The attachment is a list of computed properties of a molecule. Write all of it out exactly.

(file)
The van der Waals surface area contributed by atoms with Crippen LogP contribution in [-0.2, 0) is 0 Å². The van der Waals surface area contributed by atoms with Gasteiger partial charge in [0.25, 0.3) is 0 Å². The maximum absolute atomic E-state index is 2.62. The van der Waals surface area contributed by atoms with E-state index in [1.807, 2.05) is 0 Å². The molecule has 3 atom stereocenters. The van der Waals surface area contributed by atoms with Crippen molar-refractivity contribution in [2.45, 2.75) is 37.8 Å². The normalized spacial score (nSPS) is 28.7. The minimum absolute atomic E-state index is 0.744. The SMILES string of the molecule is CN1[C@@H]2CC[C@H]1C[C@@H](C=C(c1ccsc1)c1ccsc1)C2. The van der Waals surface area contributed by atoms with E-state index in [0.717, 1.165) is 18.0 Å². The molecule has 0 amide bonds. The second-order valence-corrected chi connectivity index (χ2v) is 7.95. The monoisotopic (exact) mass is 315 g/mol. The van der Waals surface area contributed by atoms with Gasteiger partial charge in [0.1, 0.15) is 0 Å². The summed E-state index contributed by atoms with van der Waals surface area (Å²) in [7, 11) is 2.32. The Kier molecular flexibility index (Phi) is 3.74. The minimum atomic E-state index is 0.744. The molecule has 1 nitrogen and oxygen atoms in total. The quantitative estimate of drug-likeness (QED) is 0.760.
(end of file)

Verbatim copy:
The van der Waals surface area contributed by atoms with Crippen LogP contribution in [-0.2, 0) is 0 Å². The van der Waals surface area contributed by atoms with Gasteiger partial charge in [0.25, 0.3) is 0 Å². The maximum absolute atomic E-state index is 2.62. The van der Waals surface area contributed by atoms with E-state index in [1.807, 2.05) is 0 Å². The molecule has 3 atom stereocenters. The van der Waals surface area contributed by atoms with Crippen molar-refractivity contribution in [2.45, 2.75) is 37.8 Å². The normalized spacial score (nSPS) is 28.7. The minimum absolute atomic E-state index is 0.744. The SMILES string of the molecule is CN1[C@@H]2CC[C@H]1C[C@@H](C=C(c1ccsc1)c1ccsc1)C2. The van der Waals surface area contributed by atoms with E-state index in [0.717, 1.165) is 18.0 Å². The molecule has 0 amide bonds. The second-order valence-corrected chi connectivity index (χ2v) is 7.95. The monoisotopic (exact) mass is 315 g/mol. The van der Waals surface area contributed by atoms with Gasteiger partial charge in [0.1, 0.15) is 0 Å². The summed E-state index contributed by atoms with van der Waals surface area (Å²) in [7, 11) is 2.32. The Kier molecular flexibility index (Phi) is 3.74. The minimum atomic E-state index is 0.744. The molecule has 1 nitrogen and oxygen atoms in total. The quantitative estimate of drug-likeness (QED) is 0.760.